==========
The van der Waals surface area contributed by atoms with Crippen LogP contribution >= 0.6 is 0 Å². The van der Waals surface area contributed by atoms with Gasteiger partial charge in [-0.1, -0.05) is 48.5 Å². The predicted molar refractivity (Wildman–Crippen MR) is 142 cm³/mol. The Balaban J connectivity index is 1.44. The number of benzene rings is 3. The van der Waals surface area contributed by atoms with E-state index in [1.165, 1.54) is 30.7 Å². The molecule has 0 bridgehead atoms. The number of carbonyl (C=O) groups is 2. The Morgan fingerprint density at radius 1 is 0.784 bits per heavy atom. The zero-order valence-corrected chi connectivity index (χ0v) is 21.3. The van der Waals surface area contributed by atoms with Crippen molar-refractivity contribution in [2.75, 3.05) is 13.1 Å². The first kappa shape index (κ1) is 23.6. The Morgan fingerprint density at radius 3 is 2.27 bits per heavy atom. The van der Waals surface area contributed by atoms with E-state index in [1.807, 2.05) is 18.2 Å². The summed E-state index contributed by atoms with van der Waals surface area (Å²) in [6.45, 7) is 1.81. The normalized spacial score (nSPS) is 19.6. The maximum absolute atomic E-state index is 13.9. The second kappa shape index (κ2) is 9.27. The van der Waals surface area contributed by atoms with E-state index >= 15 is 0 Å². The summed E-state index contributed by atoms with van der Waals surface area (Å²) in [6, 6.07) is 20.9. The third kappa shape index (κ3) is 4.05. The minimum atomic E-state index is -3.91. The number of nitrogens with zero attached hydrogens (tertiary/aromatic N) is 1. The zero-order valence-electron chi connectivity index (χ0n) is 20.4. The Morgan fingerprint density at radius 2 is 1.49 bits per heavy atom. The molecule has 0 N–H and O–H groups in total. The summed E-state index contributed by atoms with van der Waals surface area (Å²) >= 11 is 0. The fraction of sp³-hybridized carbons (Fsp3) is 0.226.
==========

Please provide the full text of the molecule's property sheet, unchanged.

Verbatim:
The van der Waals surface area contributed by atoms with Crippen LogP contribution >= 0.6 is 0 Å². The van der Waals surface area contributed by atoms with Gasteiger partial charge in [-0.1, -0.05) is 48.5 Å². The predicted molar refractivity (Wildman–Crippen MR) is 142 cm³/mol. The Balaban J connectivity index is 1.44. The number of benzene rings is 3. The van der Waals surface area contributed by atoms with E-state index in [1.165, 1.54) is 30.7 Å². The molecule has 0 bridgehead atoms. The number of carbonyl (C=O) groups is 2. The Morgan fingerprint density at radius 1 is 0.784 bits per heavy atom. The zero-order valence-corrected chi connectivity index (χ0v) is 21.3. The van der Waals surface area contributed by atoms with Crippen molar-refractivity contribution in [2.75, 3.05) is 13.1 Å². The first kappa shape index (κ1) is 23.6. The Morgan fingerprint density at radius 3 is 2.27 bits per heavy atom. The van der Waals surface area contributed by atoms with E-state index in [1.807, 2.05) is 18.2 Å². The summed E-state index contributed by atoms with van der Waals surface area (Å²) in [6.45, 7) is 1.81. The normalized spacial score (nSPS) is 19.6. The maximum absolute atomic E-state index is 13.9. The second kappa shape index (κ2) is 9.27. The van der Waals surface area contributed by atoms with E-state index >= 15 is 0 Å². The summed E-state index contributed by atoms with van der Waals surface area (Å²) in [6, 6.07) is 20.9. The third kappa shape index (κ3) is 4.05. The minimum atomic E-state index is -3.91. The number of nitrogens with zero attached hydrogens (tertiary/aromatic N) is 1. The zero-order valence-electron chi connectivity index (χ0n) is 20.4. The Morgan fingerprint density at radius 2 is 1.49 bits per heavy atom. The molecule has 0 N–H and O–H groups in total. The summed E-state index contributed by atoms with van der Waals surface area (Å²) >= 11 is 0. The fraction of sp³-hybridized carbons (Fsp3) is 0.226.